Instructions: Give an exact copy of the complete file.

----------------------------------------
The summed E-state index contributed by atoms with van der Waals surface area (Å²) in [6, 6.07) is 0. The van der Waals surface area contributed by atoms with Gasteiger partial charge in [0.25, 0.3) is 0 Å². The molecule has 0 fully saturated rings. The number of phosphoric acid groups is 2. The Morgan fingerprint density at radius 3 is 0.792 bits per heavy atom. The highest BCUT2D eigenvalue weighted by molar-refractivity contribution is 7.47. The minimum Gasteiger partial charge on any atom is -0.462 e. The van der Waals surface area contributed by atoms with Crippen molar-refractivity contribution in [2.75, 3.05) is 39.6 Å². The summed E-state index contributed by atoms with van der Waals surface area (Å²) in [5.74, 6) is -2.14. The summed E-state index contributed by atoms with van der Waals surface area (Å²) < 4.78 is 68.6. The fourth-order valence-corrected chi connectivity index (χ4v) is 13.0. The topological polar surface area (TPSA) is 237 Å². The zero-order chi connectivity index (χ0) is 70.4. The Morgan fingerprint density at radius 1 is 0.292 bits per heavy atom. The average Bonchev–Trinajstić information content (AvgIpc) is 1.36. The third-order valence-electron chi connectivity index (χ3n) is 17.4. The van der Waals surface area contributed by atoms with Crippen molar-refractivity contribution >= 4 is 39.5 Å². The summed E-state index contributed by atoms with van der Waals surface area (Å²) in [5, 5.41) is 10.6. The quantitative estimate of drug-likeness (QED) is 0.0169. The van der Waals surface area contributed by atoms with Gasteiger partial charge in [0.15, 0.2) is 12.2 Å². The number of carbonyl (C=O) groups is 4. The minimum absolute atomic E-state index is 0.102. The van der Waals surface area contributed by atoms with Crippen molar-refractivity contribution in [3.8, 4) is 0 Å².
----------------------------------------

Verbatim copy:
The summed E-state index contributed by atoms with van der Waals surface area (Å²) in [6, 6.07) is 0. The van der Waals surface area contributed by atoms with Gasteiger partial charge in [0.25, 0.3) is 0 Å². The molecule has 0 fully saturated rings. The number of phosphoric acid groups is 2. The Morgan fingerprint density at radius 3 is 0.792 bits per heavy atom. The highest BCUT2D eigenvalue weighted by molar-refractivity contribution is 7.47. The minimum Gasteiger partial charge on any atom is -0.462 e. The van der Waals surface area contributed by atoms with Crippen molar-refractivity contribution in [2.75, 3.05) is 39.6 Å². The summed E-state index contributed by atoms with van der Waals surface area (Å²) in [5.74, 6) is -2.14. The summed E-state index contributed by atoms with van der Waals surface area (Å²) < 4.78 is 68.6. The fourth-order valence-corrected chi connectivity index (χ4v) is 13.0. The topological polar surface area (TPSA) is 237 Å². The zero-order chi connectivity index (χ0) is 70.4. The Morgan fingerprint density at radius 1 is 0.292 bits per heavy atom. The average Bonchev–Trinajstić information content (AvgIpc) is 1.36. The third-order valence-electron chi connectivity index (χ3n) is 17.4. The van der Waals surface area contributed by atoms with Crippen molar-refractivity contribution >= 4 is 39.5 Å². The summed E-state index contributed by atoms with van der Waals surface area (Å²) in [5, 5.41) is 10.6. The quantitative estimate of drug-likeness (QED) is 0.0169. The van der Waals surface area contributed by atoms with Gasteiger partial charge in [0.15, 0.2) is 12.2 Å². The number of carbonyl (C=O) groups is 4. The minimum absolute atomic E-state index is 0.102. The van der Waals surface area contributed by atoms with Crippen molar-refractivity contribution in [3.8, 4) is 0 Å².